The Sudanese Pathways Project, also called Community Futures Australia, is supported by ACU, the Parramatta and Sydney Catholic Education Offices (CEOs), the Independent Education Union and the Catholic Primary Principals Association.
"For refugee students, balancing life, work and family is a very significant challenge."
ACU designed special units to help Sudanese students learn more about Australian society, and ease their transition to tertiary study after members of the Sudanese community, interested in pursuing higher education, met with CEO and ACU staff to discuss their goals and assess their current qualifications and English language skills.
CEO Sydney university-school liaison officer Mark Rix, and ACU School of Education (NSW) lecturer at the Strathfield Campus Mrs Maya Cranitch have managed the project with the support of the Head of the School of Education (NSW), Dr Marea Nicholson.
"It's still really challenging for them," Mrs Cranitch said. "The students have had a lot of difficulty managing study, mostly because of their background as refugees. Many are recent arrivals with a history of starvation, torture and trauma. "Although all have significant English language skills, the teaching and learning methods they encounter are quite new. In addition, many students face financial hardship, due to their financial commitments to family members both here and back home. Many find getting part-time work difficult due to lack of experience in Australia.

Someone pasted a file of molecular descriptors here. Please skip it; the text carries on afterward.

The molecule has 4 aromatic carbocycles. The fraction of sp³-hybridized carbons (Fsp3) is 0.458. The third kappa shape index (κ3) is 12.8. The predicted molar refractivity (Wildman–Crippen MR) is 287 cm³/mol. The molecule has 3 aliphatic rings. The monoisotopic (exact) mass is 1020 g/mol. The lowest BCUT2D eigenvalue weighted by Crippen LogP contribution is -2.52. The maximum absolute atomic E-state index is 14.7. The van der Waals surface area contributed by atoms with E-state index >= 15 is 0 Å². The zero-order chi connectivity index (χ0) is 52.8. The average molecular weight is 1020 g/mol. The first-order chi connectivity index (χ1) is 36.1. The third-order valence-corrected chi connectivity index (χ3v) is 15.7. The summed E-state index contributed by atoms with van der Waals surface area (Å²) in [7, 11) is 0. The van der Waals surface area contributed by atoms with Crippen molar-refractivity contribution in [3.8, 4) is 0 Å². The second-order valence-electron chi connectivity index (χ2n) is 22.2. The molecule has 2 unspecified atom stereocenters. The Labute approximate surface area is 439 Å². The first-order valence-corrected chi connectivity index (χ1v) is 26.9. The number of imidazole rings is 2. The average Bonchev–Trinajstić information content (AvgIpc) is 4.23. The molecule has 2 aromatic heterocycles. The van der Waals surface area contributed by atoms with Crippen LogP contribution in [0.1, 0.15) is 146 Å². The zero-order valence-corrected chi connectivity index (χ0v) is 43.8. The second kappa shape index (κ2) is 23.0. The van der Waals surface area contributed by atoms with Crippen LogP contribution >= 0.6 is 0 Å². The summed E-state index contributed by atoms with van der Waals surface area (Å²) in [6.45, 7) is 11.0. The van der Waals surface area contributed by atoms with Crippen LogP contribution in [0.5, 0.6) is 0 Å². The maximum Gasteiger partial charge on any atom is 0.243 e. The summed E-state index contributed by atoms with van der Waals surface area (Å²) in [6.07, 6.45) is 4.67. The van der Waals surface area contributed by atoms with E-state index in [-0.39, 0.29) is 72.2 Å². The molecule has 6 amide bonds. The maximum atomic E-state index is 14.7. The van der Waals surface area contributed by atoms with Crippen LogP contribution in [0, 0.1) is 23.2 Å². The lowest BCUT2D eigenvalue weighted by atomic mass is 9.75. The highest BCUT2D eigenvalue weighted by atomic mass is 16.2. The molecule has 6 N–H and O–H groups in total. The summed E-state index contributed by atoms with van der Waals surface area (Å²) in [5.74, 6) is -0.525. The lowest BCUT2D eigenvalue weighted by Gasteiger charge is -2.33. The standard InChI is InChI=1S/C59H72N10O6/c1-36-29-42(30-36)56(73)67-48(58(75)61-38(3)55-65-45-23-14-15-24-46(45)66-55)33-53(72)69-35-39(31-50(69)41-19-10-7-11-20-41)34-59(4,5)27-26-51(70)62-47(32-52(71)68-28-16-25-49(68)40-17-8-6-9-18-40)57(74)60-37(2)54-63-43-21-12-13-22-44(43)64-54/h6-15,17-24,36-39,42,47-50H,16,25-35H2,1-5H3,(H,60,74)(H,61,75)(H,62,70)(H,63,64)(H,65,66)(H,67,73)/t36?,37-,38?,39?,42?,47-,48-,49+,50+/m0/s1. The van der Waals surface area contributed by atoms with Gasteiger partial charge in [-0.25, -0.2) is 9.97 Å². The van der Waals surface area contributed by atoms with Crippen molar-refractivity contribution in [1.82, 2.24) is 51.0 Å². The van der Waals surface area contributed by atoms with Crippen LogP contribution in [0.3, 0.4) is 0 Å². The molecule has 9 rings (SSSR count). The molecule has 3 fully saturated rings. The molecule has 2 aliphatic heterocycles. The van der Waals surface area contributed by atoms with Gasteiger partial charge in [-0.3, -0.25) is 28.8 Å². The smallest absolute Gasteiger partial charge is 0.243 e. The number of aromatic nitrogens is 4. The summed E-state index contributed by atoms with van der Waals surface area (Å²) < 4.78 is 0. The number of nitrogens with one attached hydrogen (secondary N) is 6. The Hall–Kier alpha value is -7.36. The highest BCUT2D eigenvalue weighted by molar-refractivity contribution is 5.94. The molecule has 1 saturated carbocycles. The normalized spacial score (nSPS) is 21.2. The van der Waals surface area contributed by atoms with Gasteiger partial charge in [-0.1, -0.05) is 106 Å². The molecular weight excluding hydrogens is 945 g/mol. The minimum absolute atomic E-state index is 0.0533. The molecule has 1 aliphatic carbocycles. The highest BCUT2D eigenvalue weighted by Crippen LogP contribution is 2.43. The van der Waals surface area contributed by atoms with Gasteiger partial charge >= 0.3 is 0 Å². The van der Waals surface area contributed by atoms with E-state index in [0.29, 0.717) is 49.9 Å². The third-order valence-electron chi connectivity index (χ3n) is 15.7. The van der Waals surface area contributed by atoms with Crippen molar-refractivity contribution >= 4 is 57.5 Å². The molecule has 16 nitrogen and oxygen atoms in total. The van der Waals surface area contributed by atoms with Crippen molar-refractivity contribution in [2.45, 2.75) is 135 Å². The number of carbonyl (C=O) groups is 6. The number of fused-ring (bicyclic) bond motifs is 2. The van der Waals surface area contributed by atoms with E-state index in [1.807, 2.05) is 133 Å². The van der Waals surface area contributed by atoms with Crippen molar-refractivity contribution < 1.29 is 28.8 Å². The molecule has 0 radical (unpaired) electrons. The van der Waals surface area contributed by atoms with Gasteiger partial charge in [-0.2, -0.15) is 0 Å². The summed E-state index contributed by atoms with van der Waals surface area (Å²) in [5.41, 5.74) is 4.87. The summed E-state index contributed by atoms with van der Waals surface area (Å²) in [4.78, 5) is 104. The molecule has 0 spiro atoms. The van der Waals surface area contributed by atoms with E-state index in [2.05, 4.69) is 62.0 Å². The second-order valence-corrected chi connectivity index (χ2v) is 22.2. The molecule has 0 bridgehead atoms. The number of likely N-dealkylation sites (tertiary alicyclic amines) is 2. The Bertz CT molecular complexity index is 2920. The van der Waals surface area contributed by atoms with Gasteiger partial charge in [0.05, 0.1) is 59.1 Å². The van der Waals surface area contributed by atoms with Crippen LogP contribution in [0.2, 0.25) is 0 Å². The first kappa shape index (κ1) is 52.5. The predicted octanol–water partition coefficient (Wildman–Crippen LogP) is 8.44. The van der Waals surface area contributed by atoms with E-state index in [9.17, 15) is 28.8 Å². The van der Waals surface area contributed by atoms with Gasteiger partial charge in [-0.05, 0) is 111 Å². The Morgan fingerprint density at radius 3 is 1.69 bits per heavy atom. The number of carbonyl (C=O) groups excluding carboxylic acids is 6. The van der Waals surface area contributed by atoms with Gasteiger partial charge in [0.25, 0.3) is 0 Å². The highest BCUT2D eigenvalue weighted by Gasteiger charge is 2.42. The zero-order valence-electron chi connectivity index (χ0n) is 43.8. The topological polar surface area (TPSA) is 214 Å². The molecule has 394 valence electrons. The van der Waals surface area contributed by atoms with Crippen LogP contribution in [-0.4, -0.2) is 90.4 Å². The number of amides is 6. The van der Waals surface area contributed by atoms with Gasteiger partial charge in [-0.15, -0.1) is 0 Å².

"For refugee students, balancing life, work and family is a very significant challenge. Many students have succeeded, but some are still struggling. The ones who are still with us are very committed, very positive and very determined.
"In any access and equity program, an institution has to be flexible in order to respond to the different challenges posed by disadvantaged students. Together with our students, the staff at ACU are learning how to turn that disadvantage around."